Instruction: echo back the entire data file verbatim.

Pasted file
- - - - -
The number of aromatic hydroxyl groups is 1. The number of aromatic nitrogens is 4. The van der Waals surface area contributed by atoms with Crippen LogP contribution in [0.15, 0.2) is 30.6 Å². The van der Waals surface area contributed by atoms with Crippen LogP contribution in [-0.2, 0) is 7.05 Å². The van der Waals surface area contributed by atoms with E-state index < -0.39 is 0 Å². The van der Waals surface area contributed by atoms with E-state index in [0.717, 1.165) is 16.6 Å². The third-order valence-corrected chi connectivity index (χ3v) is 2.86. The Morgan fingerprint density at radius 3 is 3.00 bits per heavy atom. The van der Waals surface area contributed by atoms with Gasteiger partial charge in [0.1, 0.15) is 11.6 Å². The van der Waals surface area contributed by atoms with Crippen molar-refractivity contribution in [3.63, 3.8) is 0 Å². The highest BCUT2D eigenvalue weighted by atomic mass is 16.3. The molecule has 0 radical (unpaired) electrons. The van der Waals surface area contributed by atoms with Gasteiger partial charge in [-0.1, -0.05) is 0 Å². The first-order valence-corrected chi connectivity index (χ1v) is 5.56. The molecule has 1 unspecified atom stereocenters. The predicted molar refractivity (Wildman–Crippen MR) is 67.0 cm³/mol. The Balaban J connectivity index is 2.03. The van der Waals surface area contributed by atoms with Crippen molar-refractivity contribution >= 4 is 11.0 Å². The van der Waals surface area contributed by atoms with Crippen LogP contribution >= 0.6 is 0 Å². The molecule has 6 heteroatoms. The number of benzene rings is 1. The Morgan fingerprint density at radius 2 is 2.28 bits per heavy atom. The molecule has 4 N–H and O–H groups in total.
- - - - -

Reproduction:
The number of aromatic hydroxyl groups is 1. The number of aromatic nitrogens is 4. The van der Waals surface area contributed by atoms with Crippen LogP contribution in [0.15, 0.2) is 30.6 Å². The van der Waals surface area contributed by atoms with Crippen LogP contribution in [-0.2, 0) is 7.05 Å². The van der Waals surface area contributed by atoms with E-state index < -0.39 is 0 Å². The van der Waals surface area contributed by atoms with E-state index in [0.717, 1.165) is 16.6 Å². The third-order valence-corrected chi connectivity index (χ3v) is 2.86. The Morgan fingerprint density at radius 3 is 3.00 bits per heavy atom. The van der Waals surface area contributed by atoms with Gasteiger partial charge in [0.1, 0.15) is 11.6 Å². The van der Waals surface area contributed by atoms with Crippen molar-refractivity contribution in [3.63, 3.8) is 0 Å². The highest BCUT2D eigenvalue weighted by atomic mass is 16.3. The molecule has 0 radical (unpaired) electrons. The van der Waals surface area contributed by atoms with Gasteiger partial charge in [-0.1, -0.05) is 0 Å². The first-order valence-corrected chi connectivity index (χ1v) is 5.56. The molecule has 1 unspecified atom stereocenters. The predicted molar refractivity (Wildman–Crippen MR) is 67.0 cm³/mol. The Balaban J connectivity index is 2.03. The van der Waals surface area contributed by atoms with Crippen molar-refractivity contribution >= 4 is 11.0 Å². The van der Waals surface area contributed by atoms with Crippen LogP contribution >= 0.6 is 0 Å². The molecule has 6 heteroatoms. The number of benzene rings is 1. The Morgan fingerprint density at radius 2 is 2.28 bits per heavy atom. The molecule has 4 N–H and O–H groups in total.